The four-day work week movement is picking up steam, with companies across Canada and beyond choosing to infuse more life into their work-life balance.

One of the first Canadian companies to go public with their decision is the Toronto-based Juno College of Technology (formerly HackerYou).

CEO Heather Payne told Curiocity in an interview that after running the company for ten years while juggling her responsibilities as a mom of three, she decided it was time for a change.

“Last summer, I had this epiphany,” she said. “I’ve put a lot of time and energy into my company over the past ten years, it’s my baby. But life is about a lot more than that.”

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Payne was inspired to make Juno College a “trailblazer” in the four-day work week movement to give staff more time to prioritize what’s important to them outside of work.

After 10 months of planning and gathering employee data, Juno College made the slow transition to permanently shortened weeks this past June.

The college now offers in-class instructions four days a week, with self-directed learning every Friday, allowing all staff to take the day off.

However, it wasn’t completely smooth sailing the whole way through. According to Payne, some employees actually resigned when they heard the news.

“For us, fast growth is not that important. We do grow, but Juno is not a rocketship, nor will it ever be,” she said.


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“Us proclaiming that the four-day work week was the direction we were going sent a message to some folks who were interested in that hyper-growth career that this isn’t the kind of place where they would be able to get that.”

Most employees were thrilled about the transition, but Payne admits that everyone has had to adjust to busier workdays to make three-day weekends possible.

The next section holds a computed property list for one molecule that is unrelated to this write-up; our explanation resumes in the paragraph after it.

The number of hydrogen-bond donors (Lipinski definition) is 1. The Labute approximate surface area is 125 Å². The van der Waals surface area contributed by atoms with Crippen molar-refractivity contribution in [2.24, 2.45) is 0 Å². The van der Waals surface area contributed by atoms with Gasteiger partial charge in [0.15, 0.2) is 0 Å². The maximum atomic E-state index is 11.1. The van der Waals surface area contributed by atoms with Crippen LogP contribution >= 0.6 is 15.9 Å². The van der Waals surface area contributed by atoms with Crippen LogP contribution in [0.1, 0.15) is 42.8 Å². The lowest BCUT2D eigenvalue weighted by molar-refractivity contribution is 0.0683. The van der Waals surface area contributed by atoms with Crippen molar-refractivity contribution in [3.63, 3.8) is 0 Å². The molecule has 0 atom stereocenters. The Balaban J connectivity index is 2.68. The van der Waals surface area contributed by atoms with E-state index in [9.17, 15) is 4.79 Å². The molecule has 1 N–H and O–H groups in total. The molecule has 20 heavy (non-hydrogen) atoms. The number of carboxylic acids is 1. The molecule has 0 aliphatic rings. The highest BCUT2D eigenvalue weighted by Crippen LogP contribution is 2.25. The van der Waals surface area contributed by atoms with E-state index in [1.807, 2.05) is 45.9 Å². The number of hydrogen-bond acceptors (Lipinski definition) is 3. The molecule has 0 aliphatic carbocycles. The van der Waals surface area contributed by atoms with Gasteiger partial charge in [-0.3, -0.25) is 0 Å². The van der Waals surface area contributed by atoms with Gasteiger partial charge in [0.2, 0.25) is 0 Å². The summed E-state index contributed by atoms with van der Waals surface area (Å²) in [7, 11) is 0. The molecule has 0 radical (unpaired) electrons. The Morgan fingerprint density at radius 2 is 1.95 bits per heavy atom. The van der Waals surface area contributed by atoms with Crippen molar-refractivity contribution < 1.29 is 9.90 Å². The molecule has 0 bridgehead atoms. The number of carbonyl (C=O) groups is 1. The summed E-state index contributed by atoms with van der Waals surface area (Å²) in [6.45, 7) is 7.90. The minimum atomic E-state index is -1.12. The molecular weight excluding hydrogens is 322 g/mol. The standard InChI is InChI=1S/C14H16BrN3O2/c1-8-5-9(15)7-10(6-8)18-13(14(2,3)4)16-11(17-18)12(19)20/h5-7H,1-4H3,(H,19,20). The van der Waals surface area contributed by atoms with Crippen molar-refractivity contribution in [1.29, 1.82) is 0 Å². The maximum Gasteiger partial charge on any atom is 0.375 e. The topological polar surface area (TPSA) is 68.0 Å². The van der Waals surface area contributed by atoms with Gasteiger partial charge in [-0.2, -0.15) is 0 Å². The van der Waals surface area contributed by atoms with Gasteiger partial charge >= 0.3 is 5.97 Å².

“The biggest challenge is scheduling meetings. It can be really tough to find an opening because people’s days are jam-packed,” she said.

“It can definitely be tricky when there’s a big project that needs to be undertaken. It just slows things down a little bit.”

But, there’s no question that the tradeoff is worth it. In fact, most of her staff say they’d never work for a company with five-day weeks again if they can help it.


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Overall, it’s clear to Payne that a four-day week is the right choice. Their sales and productivity have practically stayed the same, even with 20% fewer working hours.

But, according to Payne, our society is not yet built to allow all companies to successfully pull it off.

“Capitalism doesn’t allow businesses to be closed on Fridays,” she said, adding that it won’t truly be possible “until people’s expectations of each other change.”

Payne said that Juno College plans to publish the results of their first full year with a four-day work week “in hopes that it’ll inspire other companies to give it a try.”